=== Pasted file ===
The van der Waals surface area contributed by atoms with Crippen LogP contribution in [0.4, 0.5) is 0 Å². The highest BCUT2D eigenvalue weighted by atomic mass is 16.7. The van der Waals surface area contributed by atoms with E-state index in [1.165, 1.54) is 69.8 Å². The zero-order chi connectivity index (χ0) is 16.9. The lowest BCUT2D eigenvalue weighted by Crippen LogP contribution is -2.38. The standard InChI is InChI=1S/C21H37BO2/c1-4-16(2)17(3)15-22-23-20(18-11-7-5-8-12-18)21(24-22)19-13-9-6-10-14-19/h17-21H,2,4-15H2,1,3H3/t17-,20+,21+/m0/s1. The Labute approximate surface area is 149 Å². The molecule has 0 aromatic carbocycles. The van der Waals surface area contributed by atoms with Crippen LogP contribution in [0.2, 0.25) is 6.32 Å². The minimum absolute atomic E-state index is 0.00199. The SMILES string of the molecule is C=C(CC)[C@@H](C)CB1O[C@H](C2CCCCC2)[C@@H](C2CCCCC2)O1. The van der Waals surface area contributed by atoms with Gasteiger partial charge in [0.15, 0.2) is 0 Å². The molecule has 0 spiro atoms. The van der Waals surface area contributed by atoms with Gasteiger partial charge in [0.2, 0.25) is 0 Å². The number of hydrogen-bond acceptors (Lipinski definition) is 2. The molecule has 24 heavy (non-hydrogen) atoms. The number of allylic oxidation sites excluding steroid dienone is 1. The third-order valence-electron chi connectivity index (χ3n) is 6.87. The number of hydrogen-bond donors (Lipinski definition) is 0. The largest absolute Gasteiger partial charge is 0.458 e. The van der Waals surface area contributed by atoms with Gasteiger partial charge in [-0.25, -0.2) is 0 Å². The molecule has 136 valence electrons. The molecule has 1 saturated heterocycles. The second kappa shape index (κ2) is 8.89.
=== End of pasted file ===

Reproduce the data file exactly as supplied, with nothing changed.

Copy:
The van der Waals surface area contributed by atoms with Crippen LogP contribution in [0.4, 0.5) is 0 Å². The highest BCUT2D eigenvalue weighted by atomic mass is 16.7. The van der Waals surface area contributed by atoms with E-state index in [1.165, 1.54) is 69.8 Å². The zero-order chi connectivity index (χ0) is 16.9. The lowest BCUT2D eigenvalue weighted by Crippen LogP contribution is -2.38. The standard InChI is InChI=1S/C21H37BO2/c1-4-16(2)17(3)15-22-23-20(18-11-7-5-8-12-18)21(24-22)19-13-9-6-10-14-19/h17-21H,2,4-15H2,1,3H3/t17-,20+,21+/m0/s1. The Labute approximate surface area is 149 Å². The molecule has 0 aromatic carbocycles. The van der Waals surface area contributed by atoms with Crippen LogP contribution in [0.2, 0.25) is 6.32 Å². The minimum absolute atomic E-state index is 0.00199. The SMILES string of the molecule is C=C(CC)[C@@H](C)CB1O[C@H](C2CCCCC2)[C@@H](C2CCCCC2)O1. The van der Waals surface area contributed by atoms with Gasteiger partial charge in [0.15, 0.2) is 0 Å². The molecule has 0 spiro atoms. The van der Waals surface area contributed by atoms with Gasteiger partial charge in [0.2, 0.25) is 0 Å². The number of hydrogen-bond acceptors (Lipinski definition) is 2. The molecule has 24 heavy (non-hydrogen) atoms. The number of allylic oxidation sites excluding steroid dienone is 1. The third-order valence-electron chi connectivity index (χ3n) is 6.87. The number of hydrogen-bond donors (Lipinski definition) is 0. The largest absolute Gasteiger partial charge is 0.458 e. The van der Waals surface area contributed by atoms with Gasteiger partial charge in [-0.25, -0.2) is 0 Å². The molecule has 136 valence electrons. The molecule has 1 saturated heterocycles. The second kappa shape index (κ2) is 8.89.